• may be termed as the golden age of trade relations between India and the Arab world.
    • An important factor influencing India’s foreign policy is socio-cultural affinity of Indian Muslims owing to – Macca and Madina located in this region.
      • Every year more than a lakh Indian Muslims go for Hajj.
    • For the past four decades trade, energy and human resource have been the principal drivers of India’s economic relations with the Gulf Cooperation Council (GCC).
  • India has been heavily dependent on energy supplies from the region.
    • while Indian expatriates have constituted a substantial share of the regional labour market.
    • Remittances from the region were last estimated to be 50% of the total of 80 million USD coming to India.
  • Strategic autonomy
    • today a term New Delhi’s power corridors are well-acquainted with.
    • is much different from the Nehruvian era thinking of ‘non-alignment’. 
    • “The alignment is issue based, and not ideological.
    • For Beijing and New Delhi,the ethos of equitable engagement with the three poles of power in Saudi Arabia, Iran and Israel.
      • without stepping into the entanglements of the region’s multi-layered conflicts and political fissures.

Contemporary Issues:

  • In the “current pandemic phase”, in the times of contracting economies, several fissures have emerged between India and its neighbours resulting in violent conflicts 
    • like the one witnessed involving China, which subsequently expanded into the economic and business arena.
    • are increasingly leading to traditional security conflicts.
    • China’s aggressive actions and action of smaller countries are some of the indicators of a new geo-political situation.
  • Apart from this, there is an ongoing trade conflict between the US and China
    • an offshoot of the emerging new Cold War at the global arena.
    • the China factor, will play a significant role in India’s foreign policy, of which its neighbourhood policy is a crucial one.
  • India’s outreach to West Asia sharpened since 2014 with the coming of the Narendra Modi government.
    • As the powerful and oil-rich Gulf states looked for investment alternatives
      • away from the West to deepen their own strategic depth, 
      • persuaded by Mr. Modi’s centralised decision-making style.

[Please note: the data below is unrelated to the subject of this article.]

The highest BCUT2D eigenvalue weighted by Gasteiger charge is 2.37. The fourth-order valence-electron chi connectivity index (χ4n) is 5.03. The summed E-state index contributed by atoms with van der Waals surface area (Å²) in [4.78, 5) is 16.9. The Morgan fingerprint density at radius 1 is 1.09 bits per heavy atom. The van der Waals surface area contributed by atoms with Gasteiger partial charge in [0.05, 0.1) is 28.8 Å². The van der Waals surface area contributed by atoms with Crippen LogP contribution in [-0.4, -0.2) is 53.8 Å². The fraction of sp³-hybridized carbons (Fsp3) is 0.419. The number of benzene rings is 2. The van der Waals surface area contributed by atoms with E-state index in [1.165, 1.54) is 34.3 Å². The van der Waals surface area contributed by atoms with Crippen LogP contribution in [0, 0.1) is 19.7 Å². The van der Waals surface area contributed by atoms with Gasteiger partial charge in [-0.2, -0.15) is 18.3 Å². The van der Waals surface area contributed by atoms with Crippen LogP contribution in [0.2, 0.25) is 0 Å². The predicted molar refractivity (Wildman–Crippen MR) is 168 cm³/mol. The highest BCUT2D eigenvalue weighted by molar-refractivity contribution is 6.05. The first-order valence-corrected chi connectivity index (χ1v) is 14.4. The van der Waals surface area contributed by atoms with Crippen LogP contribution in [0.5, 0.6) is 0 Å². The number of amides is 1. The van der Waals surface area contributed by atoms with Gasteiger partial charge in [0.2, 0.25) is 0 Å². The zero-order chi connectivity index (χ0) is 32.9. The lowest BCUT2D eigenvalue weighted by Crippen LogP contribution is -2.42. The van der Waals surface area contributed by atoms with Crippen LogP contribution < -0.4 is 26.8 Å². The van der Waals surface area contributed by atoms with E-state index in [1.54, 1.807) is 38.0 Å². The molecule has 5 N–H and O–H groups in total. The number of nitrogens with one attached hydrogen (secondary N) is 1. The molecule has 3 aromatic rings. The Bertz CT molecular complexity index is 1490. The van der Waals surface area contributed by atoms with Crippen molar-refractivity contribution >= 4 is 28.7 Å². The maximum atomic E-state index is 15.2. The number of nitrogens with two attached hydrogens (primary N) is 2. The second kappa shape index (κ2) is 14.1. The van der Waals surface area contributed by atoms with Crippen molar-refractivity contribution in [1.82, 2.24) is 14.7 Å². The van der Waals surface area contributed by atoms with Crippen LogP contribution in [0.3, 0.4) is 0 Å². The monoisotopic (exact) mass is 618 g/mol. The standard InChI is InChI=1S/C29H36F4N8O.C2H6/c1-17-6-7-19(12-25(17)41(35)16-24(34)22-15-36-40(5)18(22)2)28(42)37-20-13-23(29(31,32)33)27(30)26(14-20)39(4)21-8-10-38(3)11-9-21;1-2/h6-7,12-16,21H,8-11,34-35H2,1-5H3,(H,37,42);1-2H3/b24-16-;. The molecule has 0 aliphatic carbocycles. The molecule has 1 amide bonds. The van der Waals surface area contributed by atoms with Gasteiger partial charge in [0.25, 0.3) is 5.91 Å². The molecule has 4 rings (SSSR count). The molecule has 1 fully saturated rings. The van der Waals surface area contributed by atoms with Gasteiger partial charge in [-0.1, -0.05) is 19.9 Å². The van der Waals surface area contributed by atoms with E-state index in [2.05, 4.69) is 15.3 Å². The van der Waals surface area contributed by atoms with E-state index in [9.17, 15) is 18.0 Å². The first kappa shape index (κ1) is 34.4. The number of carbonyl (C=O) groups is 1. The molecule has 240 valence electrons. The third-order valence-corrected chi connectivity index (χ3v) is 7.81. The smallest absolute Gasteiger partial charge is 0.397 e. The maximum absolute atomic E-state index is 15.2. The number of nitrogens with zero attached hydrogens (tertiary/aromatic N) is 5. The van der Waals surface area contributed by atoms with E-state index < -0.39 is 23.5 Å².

• India doubled down on its relations with the likes of Abu Dhabi and Riyadh
      • giving open economic and political preference to the larger Gulf region.
  • While engagements with Israel moved steadily forward, Iran lagged behind,
    • bogged down by U.S. sanctions
    • which in turn significantly slowed the pace of India-Iran engagements.

China’s Advantage in West Asia region:

  • China’s overtures have been steadily more adventurous as it realises two major shifts that have taken place in West Asia.
  • First, Beijing has tried to capitalise around 
    • the thinking in the Gulf that the American security safety net is not absolute
    • they need to invest more in others.
    • China, being second only to the U.S. in both economic and military terms today, 
      • United Arab Emirates (UAE) obtained Chinese Wing Loong drones in 2016 
      • (a copy of U.S.’s infamous armed MQ-9 ‘Reaper’ drone that Washington refused to sell)
  • Second, the Gulf economies such as Saudi Arabia, attempting a hard shift away from their addiction to the petro dollar
    • will still need growing markets to sell oil to in the coming decade as they reform their economic systems. 
  • A $400 billion, 25-year understanding between Iran and China
    • advantage of U.S. President Donald Trump’s abandonment of the Iran nuclear deal.
  • Tools such as the Belt and Road Initiative, now ready to offer an alternative model for “investment and influence”.

Way Forward 

  • India’s perspective, as it maintains its trapeze-wire balancing act of diplomacy in West Asia
    • the overt outreach to the Gulf 
    • the ensuing announcements of multi-billion-dollar investments on Indian shores by entities from Saudi Arabia.
  • A new neighbourhood policy needs to be imaginatively crafted in tune with the emerging realities 
    • to maintain its regional power status
    • to realise status transformation to the next level in the near future.
    • It calls for promotion of a multi-vector foreign policy 
    • by diversifying its foreign policy attention on multiple powers in the global arena 
    • while developing a stronger matrix of multilateralism.
    • employing stronger diplomatic communications strategies.
  • Re-strategizing can enable India to strengthen its position in the region/neighbourhood.

Conclusion

       The theory of interests superseding ideology in foreign policy is fast unravelling practically, both from the perspectives of India and China.        

While in the recent past, the Indo-Pacific, with the development of the Quad, has taken centre stage, other geographies such as West Asia have also started to showcase bolder examples of New Delhi and Beijing’s metamorphosing approaches towards the international arena.

Leave a Reply

Join UNBEATABLES -PMI Batch 2022

Lead by IAS,IPS,IPoS Officers

%d bloggers like this: